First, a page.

If the billionaire tax survives, it may face legal challenges. Here's why

Democrats are struggling to find a way to pay for their social spending program. A proposal has been made to tax the richest Americans. Experts say that even if the plan is successful in overcoming opposition from other party members it could still face legal hurdles.
Ron Wyden (D-Ore.), Chairman of the Senate Finance Committee, presented Wednesday a plan to tax billionaires who have more than $1billion in wealth or an adjusted gross income over $100 million. The proposal covers three years.

Annual levies may be owed by billionaires on assets like stocks and bonds. They are known as "mark to market" and can be paid at any time. Non-tradeable assets such as real estate that are more difficult to value each year may be subject to a "deferral capture" fee upon sale.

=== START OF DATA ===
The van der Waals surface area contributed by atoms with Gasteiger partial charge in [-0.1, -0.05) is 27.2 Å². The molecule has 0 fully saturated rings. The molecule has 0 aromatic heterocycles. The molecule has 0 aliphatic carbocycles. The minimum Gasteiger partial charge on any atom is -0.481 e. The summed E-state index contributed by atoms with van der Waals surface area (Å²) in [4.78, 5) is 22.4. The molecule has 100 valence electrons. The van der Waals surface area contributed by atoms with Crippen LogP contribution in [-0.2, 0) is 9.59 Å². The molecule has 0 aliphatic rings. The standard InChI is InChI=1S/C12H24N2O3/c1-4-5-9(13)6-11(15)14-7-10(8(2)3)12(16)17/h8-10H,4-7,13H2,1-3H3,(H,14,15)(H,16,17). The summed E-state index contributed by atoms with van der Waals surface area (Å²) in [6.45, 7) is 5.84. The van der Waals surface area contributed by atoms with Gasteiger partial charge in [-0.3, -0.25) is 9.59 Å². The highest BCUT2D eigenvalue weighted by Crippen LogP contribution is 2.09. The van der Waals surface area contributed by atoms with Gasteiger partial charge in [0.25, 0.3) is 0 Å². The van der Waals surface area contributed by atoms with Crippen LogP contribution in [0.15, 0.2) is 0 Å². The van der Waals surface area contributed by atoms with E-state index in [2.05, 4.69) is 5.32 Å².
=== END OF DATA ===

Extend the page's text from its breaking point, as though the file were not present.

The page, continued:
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The proposal could face challenges that go beyond Democratic votes. Opponents argue that parts of it may not be constitutional.

Professor Daniel Hemel, University of Chicago Law School, said that invalidating the billionaire mark to-market tax wouldn't be surprising. "There are plausible arguments that [Supreme Court] Justices can make with a straight-face."

The courts might need to decide whether asset growth, also known as "unrealized gain," is income that is subject to tax under the 16th Amendment.